Australia to blame for soured relations: China Daily editorial
The Cold War mentality and ideological prejudice that have come to the fore in Australia are clearly hurting the country's ties with China, as hawkish politicians and media in Australia have been constantly concocting lies about China and stoking Sinophobia.
To shirk Australia's responsibility for worsening bilateral relations and misleading the public, some ill-intentioned Australians have pinned the blame on the Chinese side by claiming that China's control measures on some Australian exports are "economic coercion" and even accusing China of weaponizing economic ties.
It is both ridiculous and in vain for those in Australia to dress up their country as a victim. Facts speak louder than words. Any objective observer can see that it is Canberra that has single-handedly undermined the political and economic premises for cooperation with Beijing.
With the novel coronavirus pandemic still raging in many parts of the world, China is fully justified in strengthening its customs supervision, inspection and quarantine standards, and its measures fully comply with international practice and the free trade agreement between the two countries. These safety procedures are not "retaliatory" trade measures against Australia nor should they be labeled as "discriminatory".
Those Australians who view China as being ill-intentioned should look at what their own country has done in politicizing trade and investment issues and treating Chinese companies unfairly.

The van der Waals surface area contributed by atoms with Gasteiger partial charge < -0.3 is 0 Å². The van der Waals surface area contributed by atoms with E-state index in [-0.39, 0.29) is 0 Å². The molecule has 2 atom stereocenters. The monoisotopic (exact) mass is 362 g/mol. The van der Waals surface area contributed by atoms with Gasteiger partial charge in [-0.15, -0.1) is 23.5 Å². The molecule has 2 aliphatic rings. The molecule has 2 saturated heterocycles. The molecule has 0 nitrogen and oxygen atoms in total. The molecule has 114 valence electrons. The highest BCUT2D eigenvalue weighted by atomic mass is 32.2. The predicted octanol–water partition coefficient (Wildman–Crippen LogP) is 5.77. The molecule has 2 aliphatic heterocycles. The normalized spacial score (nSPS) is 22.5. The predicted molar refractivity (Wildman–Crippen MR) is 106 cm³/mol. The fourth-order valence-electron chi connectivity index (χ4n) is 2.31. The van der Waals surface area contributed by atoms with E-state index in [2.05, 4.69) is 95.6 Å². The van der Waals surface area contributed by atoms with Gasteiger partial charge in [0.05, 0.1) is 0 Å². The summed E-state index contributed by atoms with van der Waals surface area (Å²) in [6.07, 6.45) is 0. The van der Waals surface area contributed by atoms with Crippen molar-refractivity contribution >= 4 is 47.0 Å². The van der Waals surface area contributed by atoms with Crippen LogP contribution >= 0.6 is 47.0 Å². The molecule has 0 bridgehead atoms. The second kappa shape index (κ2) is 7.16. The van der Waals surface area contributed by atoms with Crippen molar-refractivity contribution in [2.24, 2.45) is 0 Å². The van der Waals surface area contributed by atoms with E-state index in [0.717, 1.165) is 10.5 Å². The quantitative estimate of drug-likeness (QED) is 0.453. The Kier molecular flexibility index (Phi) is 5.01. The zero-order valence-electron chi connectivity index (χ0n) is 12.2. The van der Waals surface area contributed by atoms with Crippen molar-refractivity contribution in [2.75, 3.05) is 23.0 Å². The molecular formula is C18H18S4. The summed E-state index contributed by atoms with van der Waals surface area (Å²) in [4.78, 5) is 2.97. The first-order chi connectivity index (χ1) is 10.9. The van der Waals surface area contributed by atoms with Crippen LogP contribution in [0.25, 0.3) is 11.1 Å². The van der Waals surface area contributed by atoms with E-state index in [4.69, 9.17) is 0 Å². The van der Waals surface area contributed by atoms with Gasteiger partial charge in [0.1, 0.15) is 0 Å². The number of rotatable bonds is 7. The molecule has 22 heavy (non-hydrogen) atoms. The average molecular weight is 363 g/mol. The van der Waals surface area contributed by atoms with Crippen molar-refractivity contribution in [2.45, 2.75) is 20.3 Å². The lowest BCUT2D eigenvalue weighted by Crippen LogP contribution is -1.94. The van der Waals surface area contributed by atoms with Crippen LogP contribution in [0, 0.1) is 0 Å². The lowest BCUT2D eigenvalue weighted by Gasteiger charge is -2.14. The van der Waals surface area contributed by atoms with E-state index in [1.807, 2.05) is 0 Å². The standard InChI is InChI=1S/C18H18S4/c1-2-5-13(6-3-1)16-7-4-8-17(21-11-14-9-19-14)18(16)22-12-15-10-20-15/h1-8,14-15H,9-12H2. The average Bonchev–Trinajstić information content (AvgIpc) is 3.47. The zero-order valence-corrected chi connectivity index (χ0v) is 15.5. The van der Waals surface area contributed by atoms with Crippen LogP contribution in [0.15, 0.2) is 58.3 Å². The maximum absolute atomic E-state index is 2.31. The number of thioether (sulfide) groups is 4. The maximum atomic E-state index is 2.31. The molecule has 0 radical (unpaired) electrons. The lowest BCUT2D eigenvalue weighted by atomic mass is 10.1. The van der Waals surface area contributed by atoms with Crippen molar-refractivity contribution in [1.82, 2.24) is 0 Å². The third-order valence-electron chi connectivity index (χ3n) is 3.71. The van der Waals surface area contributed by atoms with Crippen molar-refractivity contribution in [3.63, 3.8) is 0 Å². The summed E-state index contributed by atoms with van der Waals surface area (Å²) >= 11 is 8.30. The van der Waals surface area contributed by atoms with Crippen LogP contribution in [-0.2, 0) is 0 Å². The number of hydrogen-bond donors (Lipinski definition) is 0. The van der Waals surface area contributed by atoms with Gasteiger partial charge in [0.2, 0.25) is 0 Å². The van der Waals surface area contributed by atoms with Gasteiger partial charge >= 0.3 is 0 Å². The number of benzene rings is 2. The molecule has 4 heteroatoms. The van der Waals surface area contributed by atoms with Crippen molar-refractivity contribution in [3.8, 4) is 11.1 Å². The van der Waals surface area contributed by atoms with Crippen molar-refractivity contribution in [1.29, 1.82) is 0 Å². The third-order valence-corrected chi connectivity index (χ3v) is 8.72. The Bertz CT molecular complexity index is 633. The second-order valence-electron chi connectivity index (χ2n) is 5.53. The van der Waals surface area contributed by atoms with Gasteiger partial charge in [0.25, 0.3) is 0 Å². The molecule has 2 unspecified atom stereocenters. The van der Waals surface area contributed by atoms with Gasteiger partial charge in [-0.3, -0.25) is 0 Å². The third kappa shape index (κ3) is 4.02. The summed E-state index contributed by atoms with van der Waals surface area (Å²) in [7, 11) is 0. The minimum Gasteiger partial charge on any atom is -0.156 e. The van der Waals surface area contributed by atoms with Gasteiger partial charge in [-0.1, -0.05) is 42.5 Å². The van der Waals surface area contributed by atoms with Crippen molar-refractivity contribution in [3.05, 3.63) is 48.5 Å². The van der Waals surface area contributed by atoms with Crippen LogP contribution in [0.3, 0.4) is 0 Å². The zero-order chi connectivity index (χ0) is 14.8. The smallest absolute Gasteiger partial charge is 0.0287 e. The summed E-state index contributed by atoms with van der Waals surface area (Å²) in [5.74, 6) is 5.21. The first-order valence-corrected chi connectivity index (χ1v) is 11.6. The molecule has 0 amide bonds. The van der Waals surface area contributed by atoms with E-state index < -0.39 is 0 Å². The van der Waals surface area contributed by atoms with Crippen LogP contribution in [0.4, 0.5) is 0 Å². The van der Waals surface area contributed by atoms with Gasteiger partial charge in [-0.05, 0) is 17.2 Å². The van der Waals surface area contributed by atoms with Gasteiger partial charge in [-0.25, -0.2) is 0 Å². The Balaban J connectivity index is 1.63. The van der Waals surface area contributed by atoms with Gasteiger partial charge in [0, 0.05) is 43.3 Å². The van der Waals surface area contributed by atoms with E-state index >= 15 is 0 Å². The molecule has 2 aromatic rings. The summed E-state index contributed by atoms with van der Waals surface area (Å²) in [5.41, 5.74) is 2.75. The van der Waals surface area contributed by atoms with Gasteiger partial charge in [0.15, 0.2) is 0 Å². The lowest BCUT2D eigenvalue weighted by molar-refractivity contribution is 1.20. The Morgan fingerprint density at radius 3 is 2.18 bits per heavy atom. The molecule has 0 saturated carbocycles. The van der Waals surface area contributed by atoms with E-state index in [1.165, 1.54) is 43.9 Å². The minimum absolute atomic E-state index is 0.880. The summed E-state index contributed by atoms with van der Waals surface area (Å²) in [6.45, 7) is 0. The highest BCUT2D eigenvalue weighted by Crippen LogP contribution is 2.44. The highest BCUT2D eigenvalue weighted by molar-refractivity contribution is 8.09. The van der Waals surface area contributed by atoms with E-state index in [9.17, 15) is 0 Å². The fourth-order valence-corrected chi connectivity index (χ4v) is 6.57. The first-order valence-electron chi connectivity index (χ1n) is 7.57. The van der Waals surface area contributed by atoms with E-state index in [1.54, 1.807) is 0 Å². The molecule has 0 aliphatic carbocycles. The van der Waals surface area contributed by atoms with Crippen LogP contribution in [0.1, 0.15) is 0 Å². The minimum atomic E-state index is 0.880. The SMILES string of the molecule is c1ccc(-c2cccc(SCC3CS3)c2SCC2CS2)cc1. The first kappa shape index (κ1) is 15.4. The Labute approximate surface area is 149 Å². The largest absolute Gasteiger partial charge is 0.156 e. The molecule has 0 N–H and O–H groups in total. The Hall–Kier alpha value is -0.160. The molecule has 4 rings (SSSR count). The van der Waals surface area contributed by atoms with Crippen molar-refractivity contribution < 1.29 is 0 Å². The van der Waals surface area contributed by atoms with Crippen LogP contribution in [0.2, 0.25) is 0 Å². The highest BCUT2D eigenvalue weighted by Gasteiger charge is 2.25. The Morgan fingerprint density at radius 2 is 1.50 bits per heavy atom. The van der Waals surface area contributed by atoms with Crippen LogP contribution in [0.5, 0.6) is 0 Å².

Since 2018, more than 10 investment programs from China have been rejected by Australia on the pretext of "national security concerns", which has resulted in huge losses for the Chinese enterprises concerned. Australia has also banned Chinese companies from being included in its 5G network, claiming they pose a national security threat.
In a deviation from its promises in the bilateral free trade agreement, Australia has launched 106 anti-dumping and anti-subsidy investigations against Chinese produces in recent years, which is in stark contrast to China's four such cases on goods from Australia.
And in the political arena, Canberra has been sounding and acting increasingly hostile toward Beijing on a variety of issues that fall within China's core interests and comprise its major concerns, such as affairs in the Hong Kong Special Administrative Region and the Xinjiang Uygur autonomous region. Not to mention that it has resorted to stigmatizing China over the pandemic and randomly searched and harassed Chinese journalists in Australia.
Also Australia and Japan reached a consensus on a bilateral defense pact this week, which is widely perceived as an important step toward the realization of the US strategy to form an "Indo-Pacific NATO" against China.
Hence, it is all too clear which side should take the blame for weaponizing economic ties.